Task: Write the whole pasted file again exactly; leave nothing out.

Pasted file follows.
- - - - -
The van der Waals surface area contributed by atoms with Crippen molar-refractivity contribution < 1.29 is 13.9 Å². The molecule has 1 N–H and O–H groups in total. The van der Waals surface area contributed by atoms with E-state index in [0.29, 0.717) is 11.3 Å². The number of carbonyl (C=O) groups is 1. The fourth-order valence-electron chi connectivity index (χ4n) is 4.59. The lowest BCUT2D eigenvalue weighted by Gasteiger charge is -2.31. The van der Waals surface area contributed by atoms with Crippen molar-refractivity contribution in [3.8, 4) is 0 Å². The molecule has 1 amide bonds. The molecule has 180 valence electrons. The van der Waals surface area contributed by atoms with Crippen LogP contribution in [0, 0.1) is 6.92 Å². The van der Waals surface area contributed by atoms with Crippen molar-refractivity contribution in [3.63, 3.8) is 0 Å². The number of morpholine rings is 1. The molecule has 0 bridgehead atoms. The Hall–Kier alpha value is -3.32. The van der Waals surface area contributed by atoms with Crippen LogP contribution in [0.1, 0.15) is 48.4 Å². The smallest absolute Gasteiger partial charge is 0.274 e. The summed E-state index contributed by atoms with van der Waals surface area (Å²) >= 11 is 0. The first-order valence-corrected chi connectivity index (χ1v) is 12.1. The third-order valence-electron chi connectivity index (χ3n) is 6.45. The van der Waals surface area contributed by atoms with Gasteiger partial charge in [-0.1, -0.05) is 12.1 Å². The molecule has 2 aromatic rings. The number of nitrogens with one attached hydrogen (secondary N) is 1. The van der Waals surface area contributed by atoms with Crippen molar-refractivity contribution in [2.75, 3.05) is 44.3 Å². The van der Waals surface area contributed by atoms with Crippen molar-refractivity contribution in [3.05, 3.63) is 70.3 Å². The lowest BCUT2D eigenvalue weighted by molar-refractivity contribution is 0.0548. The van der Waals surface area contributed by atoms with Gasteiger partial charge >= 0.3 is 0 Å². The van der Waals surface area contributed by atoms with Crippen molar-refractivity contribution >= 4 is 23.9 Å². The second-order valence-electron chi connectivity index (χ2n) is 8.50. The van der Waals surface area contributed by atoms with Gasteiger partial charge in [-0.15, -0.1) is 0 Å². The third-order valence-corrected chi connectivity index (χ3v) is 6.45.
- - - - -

The van der Waals surface area contributed by atoms with Crippen molar-refractivity contribution < 1.29 is 13.9 Å². The molecule has 1 N–H and O–H groups in total. The van der Waals surface area contributed by atoms with E-state index in [0.29, 0.717) is 11.3 Å². The number of carbonyl (C=O) groups is 1. The fourth-order valence-electron chi connectivity index (χ4n) is 4.59. The lowest BCUT2D eigenvalue weighted by Gasteiger charge is -2.31. The van der Waals surface area contributed by atoms with Crippen molar-refractivity contribution in [3.8, 4) is 0 Å². The molecule has 1 amide bonds. The molecule has 180 valence electrons. The van der Waals surface area contributed by atoms with Crippen LogP contribution in [0, 0.1) is 6.92 Å². The van der Waals surface area contributed by atoms with Crippen molar-refractivity contribution in [3.63, 3.8) is 0 Å². The number of morpholine rings is 1. The molecule has 0 bridgehead atoms. The Hall–Kier alpha value is -3.32. The van der Waals surface area contributed by atoms with Crippen LogP contribution in [0.1, 0.15) is 48.4 Å². The smallest absolute Gasteiger partial charge is 0.274 e. The summed E-state index contributed by atoms with van der Waals surface area (Å²) >= 11 is 0. The first-order valence-corrected chi connectivity index (χ1v) is 12.1. The third-order valence-electron chi connectivity index (χ3n) is 6.45. The van der Waals surface area contributed by atoms with Gasteiger partial charge in [-0.1, -0.05) is 12.1 Å². The molecule has 2 aromatic rings. The number of nitrogens with one attached hydrogen (secondary N) is 1. The van der Waals surface area contributed by atoms with Crippen molar-refractivity contribution in [2.75, 3.05) is 44.3 Å². The van der Waals surface area contributed by atoms with Crippen molar-refractivity contribution in [3.05, 3.63) is 70.3 Å². The lowest BCUT2D eigenvalue weighted by molar-refractivity contribution is 0.0548. The van der Waals surface area contributed by atoms with Gasteiger partial charge >= 0.3 is 0 Å². The van der Waals surface area contributed by atoms with Crippen molar-refractivity contribution >= 4 is 23.9 Å². The second-order valence-electron chi connectivity index (χ2n) is 8.50. The van der Waals surface area contributed by atoms with Gasteiger partial charge in [-0.15, -0.1) is 0 Å². The third-order valence-corrected chi connectivity index (χ3v) is 6.45.